The style and location of different types of text markings, such as tempo markings, expressions and technical instructions, is one of the more recent conventions to be standardized. If you look through several different music notation manuals, this is the area where you will find the most obvious differences and discrepancies from one text to another. I think this is caused by a combination of factors, but mostly from a lack of standardization at the time of their publication.
In this article, I am going o share with you the way that I do it, which is also the way outlined in Elaine Gould's "Behind Bars."
Some might say "Who cares? Notation isn't music. Players are smart enough to figure out what I mean. And besides, Beethoven did X like this, so it seems like he'd know better, right? Or are you saying that Beethoven a crappy composer?" If you are one of the people who are saying this, then I'm wondering why you are even reading this article in the first place. Stop it.
Here's my stance: Having a specific location and style for each kind of element makes it easier and quicker for the conductor and performers to identify markings. When they see them, they immediately know how the marking is going the affect the music before even processing exactly what it says. It reduces the likelihood of mistakes because the players are less likely to miss a marking.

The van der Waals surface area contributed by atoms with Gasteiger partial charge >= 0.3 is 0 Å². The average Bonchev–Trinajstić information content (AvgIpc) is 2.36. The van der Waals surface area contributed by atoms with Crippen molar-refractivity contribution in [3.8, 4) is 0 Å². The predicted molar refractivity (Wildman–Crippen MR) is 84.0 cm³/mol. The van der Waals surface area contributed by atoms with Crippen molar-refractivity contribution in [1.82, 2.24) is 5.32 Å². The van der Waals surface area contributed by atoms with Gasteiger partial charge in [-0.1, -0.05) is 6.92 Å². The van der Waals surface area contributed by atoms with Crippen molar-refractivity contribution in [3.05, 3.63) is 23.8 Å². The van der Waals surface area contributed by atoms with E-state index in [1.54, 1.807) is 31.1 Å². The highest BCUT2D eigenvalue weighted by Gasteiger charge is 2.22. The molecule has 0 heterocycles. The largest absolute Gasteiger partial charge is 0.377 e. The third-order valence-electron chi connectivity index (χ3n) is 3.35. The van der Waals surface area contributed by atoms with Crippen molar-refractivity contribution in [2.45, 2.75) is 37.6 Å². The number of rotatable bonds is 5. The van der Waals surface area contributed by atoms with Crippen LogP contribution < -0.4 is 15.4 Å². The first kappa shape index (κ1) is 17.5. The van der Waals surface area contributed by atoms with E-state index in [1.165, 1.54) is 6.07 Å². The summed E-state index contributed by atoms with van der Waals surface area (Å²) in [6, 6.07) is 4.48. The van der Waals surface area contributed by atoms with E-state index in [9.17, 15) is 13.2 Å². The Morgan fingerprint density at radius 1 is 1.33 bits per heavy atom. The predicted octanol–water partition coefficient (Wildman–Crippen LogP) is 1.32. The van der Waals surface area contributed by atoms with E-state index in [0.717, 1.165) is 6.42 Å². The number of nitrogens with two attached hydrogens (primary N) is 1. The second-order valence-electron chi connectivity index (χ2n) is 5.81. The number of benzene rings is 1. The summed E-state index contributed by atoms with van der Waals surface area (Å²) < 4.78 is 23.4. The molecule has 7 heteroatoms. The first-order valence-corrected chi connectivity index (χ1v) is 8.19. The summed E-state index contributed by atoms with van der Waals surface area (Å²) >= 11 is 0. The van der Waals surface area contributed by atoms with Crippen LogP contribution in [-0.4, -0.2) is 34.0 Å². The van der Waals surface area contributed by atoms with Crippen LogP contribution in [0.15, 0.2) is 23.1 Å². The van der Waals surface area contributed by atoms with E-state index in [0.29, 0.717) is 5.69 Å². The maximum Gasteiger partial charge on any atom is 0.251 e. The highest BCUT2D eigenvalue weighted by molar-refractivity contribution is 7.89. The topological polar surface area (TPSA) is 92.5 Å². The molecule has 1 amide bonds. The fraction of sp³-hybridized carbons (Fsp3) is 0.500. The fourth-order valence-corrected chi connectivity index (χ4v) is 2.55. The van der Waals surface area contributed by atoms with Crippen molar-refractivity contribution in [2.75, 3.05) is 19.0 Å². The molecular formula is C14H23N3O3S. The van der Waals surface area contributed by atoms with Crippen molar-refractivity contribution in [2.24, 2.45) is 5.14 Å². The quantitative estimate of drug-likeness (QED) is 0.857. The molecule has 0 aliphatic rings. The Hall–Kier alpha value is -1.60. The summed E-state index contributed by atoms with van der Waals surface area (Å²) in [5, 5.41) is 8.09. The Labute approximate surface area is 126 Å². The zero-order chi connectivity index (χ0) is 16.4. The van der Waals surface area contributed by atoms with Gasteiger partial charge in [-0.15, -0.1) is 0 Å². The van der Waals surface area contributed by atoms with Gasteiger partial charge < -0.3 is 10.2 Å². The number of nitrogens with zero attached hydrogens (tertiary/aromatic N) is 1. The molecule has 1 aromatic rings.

Here it is, in a nutshell. Tempo markings are in bold. Expressive markings are in italics. Technical instructions are in plain Roman type.
Established tempos should be bold roman type and capitalized. They should be aligned with the beginning of the time signature, if available, or with the first notation element in the measure (note, accidental, etc). A metronome marking may be given alone as a tempo indication, but it is generally preferred to be presented in cooperation with a descriptive marking.
Tempo Alteration Markings
Temporary tempo alterations, such as ritardando and accelerando, should also be in bold roman type, but are not capitalized. They should be placed above the top staff in the system and have a dashed line connecting it to the next established tempo. You may see these italicized in older publications, but this is no longer how they are labeled.
If the new tempo is a direct result of the tempo alteration (rit. or accel.) then you would use a plain dashed line as shown below.
If the new tempo is NOT a direct result of the tempo alteration, then you would use a dashed line with a notch at the end indicating exactly where the tempo change occurs. Full disclosure: I learned this part about the notch while preparing this post.
Markings related to expressive playing styles are given in italics and are usually placed below the staff. However, if things are too crowded below the staff, it is okay to place these above the staff. These are the only markings with that flexibility.
Technical markings, such as pizz./arco indications, mute instructions, and other similarly technical instructions are given in lowercase roman type, non-bold. These are placed above the staff.